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Hanson Trust PLC v. SCM Corporation

    Brief Fact Summary. SCM Corporation (Plaintiff) argued that Hanson Trust PLC (Defendant) acquired its shares in it through an unacceptable tender offer.

    Synopsis of Rule of Law. As long as there is no risk that the sellers will be hindered from forming an educated decision regarding the transaction the buying of corporate shares in a private transaction does not need to observe the notice requirements enacted on tender offers.

    Facts. Hanson Trust PLC created a tender offer, including a time limit for consent and a declaration that two other shares would be acquired in private transactions unrestrained by offer terms, to buy shares of SCM Corporation. Hanson engaged in said transaction and SCM effectively appealed for a preliminary injunction prohibiting Hanson from continuing to trade its stock. The court held that Hanson’s procurement of the shares in a private transaction created a tender offer needing to comply with the notification requests. Hanson appealed.

    Issue. If there is no risk the sellers will be hindered from forming an educated decision regarding the transaction, when buying corporate shares in a private transaction, does the transaction need to observe the notice requests enacted on tender offers?

    Held. (Mansfield, J.) No. When buying corporate shares in a private transaction, if there is no risk that the sellers will be hindered from making knowledgeable decisions regarding the transaction, the transaction does not need to observe the notice requests enacted on tender offers. Here, the sellers are completely cognizant of the correctly noticed tender offer, its terms, and the likelihood of private transactions. So, there was no need to officially notice the transactions as tender offers and no risk of concealment. Reversed, preliminary injunction vacated, remanded.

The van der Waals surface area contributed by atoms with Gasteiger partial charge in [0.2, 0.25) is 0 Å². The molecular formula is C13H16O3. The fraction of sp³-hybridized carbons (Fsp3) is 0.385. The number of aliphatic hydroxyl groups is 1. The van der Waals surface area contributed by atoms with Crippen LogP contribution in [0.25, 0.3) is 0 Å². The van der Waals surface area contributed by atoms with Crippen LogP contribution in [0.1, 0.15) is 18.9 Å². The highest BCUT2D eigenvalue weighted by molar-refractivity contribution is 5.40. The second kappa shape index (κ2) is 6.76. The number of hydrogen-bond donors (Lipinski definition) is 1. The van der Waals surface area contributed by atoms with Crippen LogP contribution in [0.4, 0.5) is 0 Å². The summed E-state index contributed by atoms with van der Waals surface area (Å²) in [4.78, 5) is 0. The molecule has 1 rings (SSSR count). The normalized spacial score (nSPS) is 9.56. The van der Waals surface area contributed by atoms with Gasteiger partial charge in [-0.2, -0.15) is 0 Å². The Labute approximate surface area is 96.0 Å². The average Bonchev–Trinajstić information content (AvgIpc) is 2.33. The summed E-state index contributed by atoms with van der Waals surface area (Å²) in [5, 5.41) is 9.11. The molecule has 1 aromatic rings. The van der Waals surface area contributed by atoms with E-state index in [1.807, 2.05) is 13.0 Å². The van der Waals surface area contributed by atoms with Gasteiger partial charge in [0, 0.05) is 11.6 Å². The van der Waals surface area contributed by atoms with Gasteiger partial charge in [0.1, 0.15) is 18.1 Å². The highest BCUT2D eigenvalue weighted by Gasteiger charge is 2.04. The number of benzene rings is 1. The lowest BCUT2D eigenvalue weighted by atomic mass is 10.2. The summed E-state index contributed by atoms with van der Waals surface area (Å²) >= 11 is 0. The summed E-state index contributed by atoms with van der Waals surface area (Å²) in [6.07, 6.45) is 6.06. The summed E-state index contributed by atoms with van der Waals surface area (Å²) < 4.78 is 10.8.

Discussion. As identified by the court in Kenncott Copper Corp v. Curtiss-Wright Corp., 449 F. Supp. 951 (1978), a tender offer is comprised of various factors. The factors are: (1) extensive and aggressive petitioning of public shareholders for the issuers shares; (2) petition for a large portion of the issuer’s stock; (3) a premium price offered; (4) non-negotiable terms; (5) the tender of a set least quantity to be bought, which the offer is dependent upon; (6) time restrictions; (7) burden applied on the offeree and (8) the offer must be broadcast to the public prior the swift amassing of stock.



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